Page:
Price: $20.00 advance, $23.00 day of show

Tahoe Steamer
Price: $45.00

San Francisco After Parties:

Friday, August 2nd

50 Mason Social House
Phish After Party with Garrin Benfield, Jordan Feinstein, Murph Murphy and Lucas Carlton!
Price: n/a

BooM BooM RooM
Moksha w/ Carlos Santana Horns
Price: $10.00

Saturday, August 3rd

Price: FREE?? WIN FREE TICKETS ABOVE. Or $20.00, here.

BooM BooM RooM
Price: $10.00

Sunday, August 4th
Jerry Day
Price: FREE

Tea Leaf Green leave The New Parish in its wake

tea-leaf-green-new-parishBy Kevin Raos //

Tea Leaf Green //
The New Parish – Oakland
July 20th, 2013 //

Jam-band veterans Tea Leaf Green returned to The New Parish in Oakland Saturday night, delighting the hometown crowd with a heavy dose of new material. As Bay Area natives, Tea Leaf Green have been making a name for themselves in and around San Francisco since the late 90’s, and despite a long career and a loyal fan base, they proved that they aren’t afraid to play on their own terms.

Formed in 1996, Tea Leaf Green have been a staple on the jam scene for ages. Their face-melting guitar and hypnotic keyboards have been a cornerstone to their sound, but it was the addition of bassist Reed Mathis in 2007 that has propelled the act to new heights.

The new direction of Tea Leaf Green was on full display Saturday at The New Parish as they ripped through tunes primarily selected from their previous three albums, including their most recent offering, In the Wake. It was no surprise the band showcased tracks from In The Wake, playing nearly the entire new album. However, it was surprising that the band broke into almost no older material for the hometown crowd. Only two songs performed were not from a Reed Mathis album, “Baseball Jam” and “Flowers and the Devil”.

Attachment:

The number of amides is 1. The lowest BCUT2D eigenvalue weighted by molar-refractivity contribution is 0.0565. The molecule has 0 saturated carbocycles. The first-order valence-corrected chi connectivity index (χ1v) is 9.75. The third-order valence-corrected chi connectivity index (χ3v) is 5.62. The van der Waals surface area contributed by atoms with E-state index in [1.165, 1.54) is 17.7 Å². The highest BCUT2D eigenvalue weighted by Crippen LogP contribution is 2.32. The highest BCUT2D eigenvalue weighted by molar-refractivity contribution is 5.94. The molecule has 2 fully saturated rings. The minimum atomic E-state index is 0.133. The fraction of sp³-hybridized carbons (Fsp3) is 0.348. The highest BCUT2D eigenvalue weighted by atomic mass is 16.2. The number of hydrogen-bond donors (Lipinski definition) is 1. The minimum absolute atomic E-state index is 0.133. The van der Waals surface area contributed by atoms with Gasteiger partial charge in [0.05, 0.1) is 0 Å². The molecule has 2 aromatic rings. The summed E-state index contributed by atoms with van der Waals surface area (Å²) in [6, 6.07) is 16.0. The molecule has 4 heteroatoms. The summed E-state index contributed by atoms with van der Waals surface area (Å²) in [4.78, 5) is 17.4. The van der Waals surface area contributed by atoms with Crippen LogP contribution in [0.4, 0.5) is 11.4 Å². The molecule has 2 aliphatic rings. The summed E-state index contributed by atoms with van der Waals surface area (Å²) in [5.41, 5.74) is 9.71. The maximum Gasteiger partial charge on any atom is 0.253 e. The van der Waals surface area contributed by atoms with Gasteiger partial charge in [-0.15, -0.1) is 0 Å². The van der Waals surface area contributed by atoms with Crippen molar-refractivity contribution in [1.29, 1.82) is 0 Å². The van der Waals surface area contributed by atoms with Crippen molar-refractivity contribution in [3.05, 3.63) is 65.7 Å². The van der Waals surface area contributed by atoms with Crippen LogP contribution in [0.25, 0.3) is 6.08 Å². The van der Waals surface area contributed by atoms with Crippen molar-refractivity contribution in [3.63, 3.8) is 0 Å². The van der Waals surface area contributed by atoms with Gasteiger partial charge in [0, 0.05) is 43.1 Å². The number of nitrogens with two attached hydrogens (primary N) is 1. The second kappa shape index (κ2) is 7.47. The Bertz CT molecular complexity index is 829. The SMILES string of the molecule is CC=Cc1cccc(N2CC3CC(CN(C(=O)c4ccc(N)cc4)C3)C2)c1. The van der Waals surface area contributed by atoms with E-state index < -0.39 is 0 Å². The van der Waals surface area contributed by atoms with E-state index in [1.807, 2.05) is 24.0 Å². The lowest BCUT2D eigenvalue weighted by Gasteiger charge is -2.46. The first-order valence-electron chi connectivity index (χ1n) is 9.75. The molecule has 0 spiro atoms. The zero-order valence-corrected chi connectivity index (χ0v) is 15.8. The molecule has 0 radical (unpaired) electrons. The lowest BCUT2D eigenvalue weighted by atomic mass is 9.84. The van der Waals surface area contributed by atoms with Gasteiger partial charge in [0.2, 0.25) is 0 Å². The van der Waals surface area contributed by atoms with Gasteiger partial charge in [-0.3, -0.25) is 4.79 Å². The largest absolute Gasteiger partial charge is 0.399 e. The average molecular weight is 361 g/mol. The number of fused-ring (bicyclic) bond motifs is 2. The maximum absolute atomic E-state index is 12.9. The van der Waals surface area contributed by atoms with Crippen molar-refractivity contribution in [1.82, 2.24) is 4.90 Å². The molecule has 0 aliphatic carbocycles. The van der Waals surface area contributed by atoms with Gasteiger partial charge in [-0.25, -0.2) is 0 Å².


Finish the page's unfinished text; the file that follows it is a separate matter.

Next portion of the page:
Fans expecting to hear classic Tea Leaf Green songs such as “The Garden” and “Pansperdemic De-Evolution” may have been a tad disappointed with the song selections. However, take one listen to this band and any of those thoughts will be quickly thrown out the window. It is clear Tea Leaf Green is creating some of the best music of their career and they are not afraid to put it on display with ferocity. New tracks such as “Space Hero”, “Penny Saved” and “We Aren’t Done” have become instant crowd pleasers, and they demonstrate that they don’t need to reach for deep cuts to satisfy their fans. If the dancing of the crowd was any indication, the new tracks were incredibly well-received.

If there was anything to learn from this show or the general state of Tea Leaf Green, I think it is safe to say that the impact of Reed Mathis on Tea Leaf Green is creating waves, leaving the old Tea Leaf Green in their wake (see what I did there?). Yes, Josh Clark is a beast on guitar, and Trevor Garrod will always be the main voice of the band, but it is Reed Mathis’s presence on bass that takes Tea Leaf Green’s dynamic to the next level. At any moment, Reed is apt to go on a musical interlude, leading the band through an improvisational tangent. This is something Tea Leaf Green never did prior to Mathis joining. Founding bassist Ben “Milky” Chambers left the band in late 2007 to “pursue some of life’s other passions.” Chambers will always be an integral part of the group’s history, but Chambers’ departure transformed the band from a stoner jam band into a respectable improvisational rock band. Not only is a Reed a master on the bass, but he also brings a jazz element to the table and is likely to take just as many solos as Josh Clark on any given evening.

Another point of note, Tea Leaf Green did not play the traditional 2 set show that they, and many similar bands, have a tendency to do. Instead they performed one, longer set. It could have been a venue/curfew thing, but it’s noteworthy never the less.

In closing, Tea Leaf Green still has it. They’re as musically interesting as ever and still bring the heat, even when flexing their new album. They aren’t afraid to take risks and they clearly do what they love — it shows on stage.

Sigur Rós spellbind crowd & offer new material at The Fox

Sigur-RosPhotos by Marc Fong